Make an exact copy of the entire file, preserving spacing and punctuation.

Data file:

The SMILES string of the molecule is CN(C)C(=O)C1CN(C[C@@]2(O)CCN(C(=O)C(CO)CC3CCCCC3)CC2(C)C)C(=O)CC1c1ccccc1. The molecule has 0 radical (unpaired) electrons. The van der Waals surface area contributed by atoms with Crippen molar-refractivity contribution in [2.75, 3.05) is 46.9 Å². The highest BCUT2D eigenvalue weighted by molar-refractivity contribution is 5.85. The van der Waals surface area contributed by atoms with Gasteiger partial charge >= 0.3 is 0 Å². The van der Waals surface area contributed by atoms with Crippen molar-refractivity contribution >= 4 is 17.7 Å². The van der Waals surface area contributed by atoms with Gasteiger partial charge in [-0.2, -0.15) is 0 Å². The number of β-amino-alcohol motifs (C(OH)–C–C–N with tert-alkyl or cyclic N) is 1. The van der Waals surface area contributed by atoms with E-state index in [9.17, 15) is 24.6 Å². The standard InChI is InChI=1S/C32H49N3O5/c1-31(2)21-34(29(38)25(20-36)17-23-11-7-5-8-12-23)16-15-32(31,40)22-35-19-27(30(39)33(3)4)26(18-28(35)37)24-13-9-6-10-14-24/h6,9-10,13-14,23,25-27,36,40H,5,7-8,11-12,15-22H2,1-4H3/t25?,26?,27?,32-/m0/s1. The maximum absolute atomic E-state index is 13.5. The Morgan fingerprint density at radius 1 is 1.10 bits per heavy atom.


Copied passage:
The SMILES string of the molecule is CN(C)C(=O)C1CN(C[C@@]2(O)CCN(C(=O)C(CO)CC3CCCCC3)CC2(C)C)C(=O)CC1c1ccccc1. The molecule has 0 radical (unpaired) electrons. The van der Waals surface area contributed by atoms with Crippen molar-refractivity contribution in [2.75, 3.05) is 46.9 Å². The highest BCUT2D eigenvalue weighted by molar-refractivity contribution is 5.85. The van der Waals surface area contributed by atoms with Gasteiger partial charge >= 0.3 is 0 Å². The van der Waals surface area contributed by atoms with Crippen molar-refractivity contribution >= 4 is 17.7 Å². The van der Waals surface area contributed by atoms with Gasteiger partial charge in [-0.2, -0.15) is 0 Å². The number of β-amino-alcohol motifs (C(OH)–C–C–N with tert-alkyl or cyclic N) is 1. The van der Waals surface area contributed by atoms with E-state index in [9.17, 15) is 24.6 Å². The standard InChI is InChI=1S/C32H49N3O5/c1-31(2)21-34(29(38)25(20-36)17-23-11-7-5-8-12-23)16-15-32(31,40)22-35-19-27(30(39)33(3)4)26(18-28(35)37)24-13-9-6-10-14-24/h6,9-10,13-14,23,25-27,36,40H,5,7-8,11-12,15-22H2,1-4H3/t25?,26?,27?,32-/m0/s1. The maximum absolute atomic E-state index is 13.5. The Morgan fingerprint density at radius 1 is 1.10 bits per heavy atom.